Upon successful completion of this course, the student will have an overall understanding of how to import into the United States from anywhere on the globe. So much of the import process is driven by the presence of U.S. Customs, that a large emphasis will be placed on understanding the role of Customs as it relates to importing. Importing, like its mirror image discipline, exporting, is documentation intensive. This course will cover the most common documents required in an import transaction and explain their purpose and application. The primary text is a shared text between this course and its sister course, Export Management, appropriately entitled Export/Import: Procedures and Documentation by Thomas E. Johnson (Ex/Im). This text will be supported by a several U.S. government publications entitled, U.S. Import Requirements, Importing into the United States: A Guide for Commercial Importers, Marking of Country of Origin on U.S. Imports, Temporary Importation under Bond and U.S. Customs Bonded Warehouse.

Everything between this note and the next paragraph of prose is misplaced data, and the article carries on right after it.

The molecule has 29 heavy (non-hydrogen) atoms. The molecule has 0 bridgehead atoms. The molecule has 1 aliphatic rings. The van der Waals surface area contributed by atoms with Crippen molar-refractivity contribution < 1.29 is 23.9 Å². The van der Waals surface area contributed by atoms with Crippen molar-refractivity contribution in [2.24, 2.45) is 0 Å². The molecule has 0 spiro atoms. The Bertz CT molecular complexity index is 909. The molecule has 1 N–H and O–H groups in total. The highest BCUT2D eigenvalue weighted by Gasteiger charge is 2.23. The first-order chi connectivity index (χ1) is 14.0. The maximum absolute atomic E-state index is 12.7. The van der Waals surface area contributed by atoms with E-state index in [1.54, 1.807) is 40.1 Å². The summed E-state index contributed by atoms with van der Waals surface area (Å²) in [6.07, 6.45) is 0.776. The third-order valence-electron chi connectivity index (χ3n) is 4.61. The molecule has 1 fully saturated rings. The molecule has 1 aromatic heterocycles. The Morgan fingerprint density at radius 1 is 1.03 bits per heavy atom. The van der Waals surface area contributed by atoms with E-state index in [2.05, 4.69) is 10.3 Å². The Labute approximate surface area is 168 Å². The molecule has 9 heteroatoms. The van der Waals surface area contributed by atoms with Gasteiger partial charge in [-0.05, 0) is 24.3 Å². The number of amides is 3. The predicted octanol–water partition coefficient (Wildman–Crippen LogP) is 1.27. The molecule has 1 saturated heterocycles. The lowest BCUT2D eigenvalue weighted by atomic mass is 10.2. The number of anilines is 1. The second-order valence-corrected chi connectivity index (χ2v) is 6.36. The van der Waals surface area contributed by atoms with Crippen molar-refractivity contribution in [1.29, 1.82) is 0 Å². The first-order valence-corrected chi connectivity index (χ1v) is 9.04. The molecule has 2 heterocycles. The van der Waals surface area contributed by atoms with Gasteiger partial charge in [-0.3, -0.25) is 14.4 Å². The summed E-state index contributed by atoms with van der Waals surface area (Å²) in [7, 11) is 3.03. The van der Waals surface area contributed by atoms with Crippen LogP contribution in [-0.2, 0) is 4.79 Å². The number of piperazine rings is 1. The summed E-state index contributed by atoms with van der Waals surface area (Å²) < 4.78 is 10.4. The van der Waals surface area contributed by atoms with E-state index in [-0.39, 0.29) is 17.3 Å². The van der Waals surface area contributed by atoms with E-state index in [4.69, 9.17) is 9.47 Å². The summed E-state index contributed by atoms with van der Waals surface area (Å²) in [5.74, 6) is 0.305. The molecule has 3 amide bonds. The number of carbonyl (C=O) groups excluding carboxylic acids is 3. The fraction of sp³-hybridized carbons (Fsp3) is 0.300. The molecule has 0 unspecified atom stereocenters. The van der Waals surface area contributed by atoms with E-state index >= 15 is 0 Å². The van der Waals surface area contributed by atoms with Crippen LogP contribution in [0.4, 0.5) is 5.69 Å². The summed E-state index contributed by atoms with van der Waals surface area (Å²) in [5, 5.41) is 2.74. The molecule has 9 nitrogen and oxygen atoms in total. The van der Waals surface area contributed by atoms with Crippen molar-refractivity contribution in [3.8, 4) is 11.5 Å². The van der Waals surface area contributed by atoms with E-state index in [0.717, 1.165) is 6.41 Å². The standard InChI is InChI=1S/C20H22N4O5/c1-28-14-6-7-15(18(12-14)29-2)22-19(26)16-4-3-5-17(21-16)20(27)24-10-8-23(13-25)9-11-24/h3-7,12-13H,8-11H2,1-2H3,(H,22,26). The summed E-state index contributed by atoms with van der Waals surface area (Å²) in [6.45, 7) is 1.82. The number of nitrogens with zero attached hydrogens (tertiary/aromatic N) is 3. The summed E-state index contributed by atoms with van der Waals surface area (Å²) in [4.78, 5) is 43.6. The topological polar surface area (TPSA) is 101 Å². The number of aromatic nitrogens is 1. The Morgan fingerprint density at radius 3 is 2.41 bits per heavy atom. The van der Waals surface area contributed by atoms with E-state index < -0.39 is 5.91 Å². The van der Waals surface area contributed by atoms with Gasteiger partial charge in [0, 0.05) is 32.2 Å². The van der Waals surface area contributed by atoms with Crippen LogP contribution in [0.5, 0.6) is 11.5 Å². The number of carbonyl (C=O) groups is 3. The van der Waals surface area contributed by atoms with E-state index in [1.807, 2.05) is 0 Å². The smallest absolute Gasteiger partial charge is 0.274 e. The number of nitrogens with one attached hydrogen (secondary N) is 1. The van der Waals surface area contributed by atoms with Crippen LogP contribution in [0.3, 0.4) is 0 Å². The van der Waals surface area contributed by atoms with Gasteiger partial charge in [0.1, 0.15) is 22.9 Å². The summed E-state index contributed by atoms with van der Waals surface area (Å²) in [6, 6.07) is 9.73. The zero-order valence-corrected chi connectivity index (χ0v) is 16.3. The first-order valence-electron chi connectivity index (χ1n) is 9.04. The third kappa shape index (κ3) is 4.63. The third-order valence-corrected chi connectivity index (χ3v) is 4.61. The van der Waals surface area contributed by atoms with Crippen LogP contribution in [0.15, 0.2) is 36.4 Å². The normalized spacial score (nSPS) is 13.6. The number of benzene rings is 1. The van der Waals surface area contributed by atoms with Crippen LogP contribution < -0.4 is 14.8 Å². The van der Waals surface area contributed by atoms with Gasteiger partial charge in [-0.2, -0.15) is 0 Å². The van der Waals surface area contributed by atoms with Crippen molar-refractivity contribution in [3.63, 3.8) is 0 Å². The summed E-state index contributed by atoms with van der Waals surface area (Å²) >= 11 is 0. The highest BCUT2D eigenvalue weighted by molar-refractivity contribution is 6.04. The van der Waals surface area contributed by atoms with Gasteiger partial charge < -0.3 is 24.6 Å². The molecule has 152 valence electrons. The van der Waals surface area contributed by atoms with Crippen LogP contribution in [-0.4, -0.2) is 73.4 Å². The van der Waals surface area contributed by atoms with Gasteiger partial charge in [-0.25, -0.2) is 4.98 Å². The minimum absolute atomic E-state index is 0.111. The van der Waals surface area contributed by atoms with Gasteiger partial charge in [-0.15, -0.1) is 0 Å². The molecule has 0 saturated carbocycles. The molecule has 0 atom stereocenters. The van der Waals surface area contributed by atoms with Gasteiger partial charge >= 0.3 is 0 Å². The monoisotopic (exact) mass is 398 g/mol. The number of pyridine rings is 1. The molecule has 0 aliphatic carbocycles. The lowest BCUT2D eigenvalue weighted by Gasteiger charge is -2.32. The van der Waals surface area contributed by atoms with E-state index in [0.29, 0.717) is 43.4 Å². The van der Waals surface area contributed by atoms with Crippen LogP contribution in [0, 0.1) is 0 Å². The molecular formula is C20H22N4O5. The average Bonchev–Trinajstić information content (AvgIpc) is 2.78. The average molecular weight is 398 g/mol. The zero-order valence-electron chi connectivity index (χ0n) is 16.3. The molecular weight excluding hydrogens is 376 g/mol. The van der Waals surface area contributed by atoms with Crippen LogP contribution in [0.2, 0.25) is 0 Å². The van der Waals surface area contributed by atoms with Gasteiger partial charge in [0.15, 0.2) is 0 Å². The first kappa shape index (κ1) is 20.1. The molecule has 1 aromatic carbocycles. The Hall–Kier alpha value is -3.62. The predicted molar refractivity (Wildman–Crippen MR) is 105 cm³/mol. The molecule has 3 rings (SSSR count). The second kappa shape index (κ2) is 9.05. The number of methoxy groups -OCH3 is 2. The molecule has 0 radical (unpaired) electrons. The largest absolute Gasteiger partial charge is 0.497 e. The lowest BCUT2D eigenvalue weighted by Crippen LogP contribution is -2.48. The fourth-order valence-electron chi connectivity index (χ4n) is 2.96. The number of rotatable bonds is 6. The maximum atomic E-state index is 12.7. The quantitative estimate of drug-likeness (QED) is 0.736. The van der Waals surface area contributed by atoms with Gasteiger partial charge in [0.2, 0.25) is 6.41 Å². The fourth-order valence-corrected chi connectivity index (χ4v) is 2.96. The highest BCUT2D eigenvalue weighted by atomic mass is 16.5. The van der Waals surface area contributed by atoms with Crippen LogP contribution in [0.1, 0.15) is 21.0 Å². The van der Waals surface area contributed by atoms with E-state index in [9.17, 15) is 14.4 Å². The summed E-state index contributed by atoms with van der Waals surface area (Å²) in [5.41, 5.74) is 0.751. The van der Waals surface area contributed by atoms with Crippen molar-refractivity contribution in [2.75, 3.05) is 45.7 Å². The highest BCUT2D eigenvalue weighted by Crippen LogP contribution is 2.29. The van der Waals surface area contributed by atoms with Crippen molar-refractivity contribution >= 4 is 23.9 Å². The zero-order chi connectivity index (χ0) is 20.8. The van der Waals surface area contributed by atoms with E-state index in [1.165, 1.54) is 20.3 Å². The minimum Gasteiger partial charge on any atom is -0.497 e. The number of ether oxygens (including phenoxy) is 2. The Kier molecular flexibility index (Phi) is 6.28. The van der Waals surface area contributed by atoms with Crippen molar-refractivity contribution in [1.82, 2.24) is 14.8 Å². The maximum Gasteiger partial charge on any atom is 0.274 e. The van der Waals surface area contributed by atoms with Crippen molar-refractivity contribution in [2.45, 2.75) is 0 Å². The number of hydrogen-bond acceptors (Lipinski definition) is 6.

- Explain the major aspects of importing in the context of the current global business environment.
- Understand the regulatory and statutory issues associated with successful importing.
- Achieve an awareness of the major role played by U.S. Customs in the import transaction.
- Understand the significance of the Harmonized Tariff Schedule (HTS) as it relates to the cost of importing.
- Be able to identify free trade agreements between the U.S. and other countries and their impact upon the importer.
- Recognize that imports play a major role in our economy and understand the process by which these goods enter the commerce of the United States.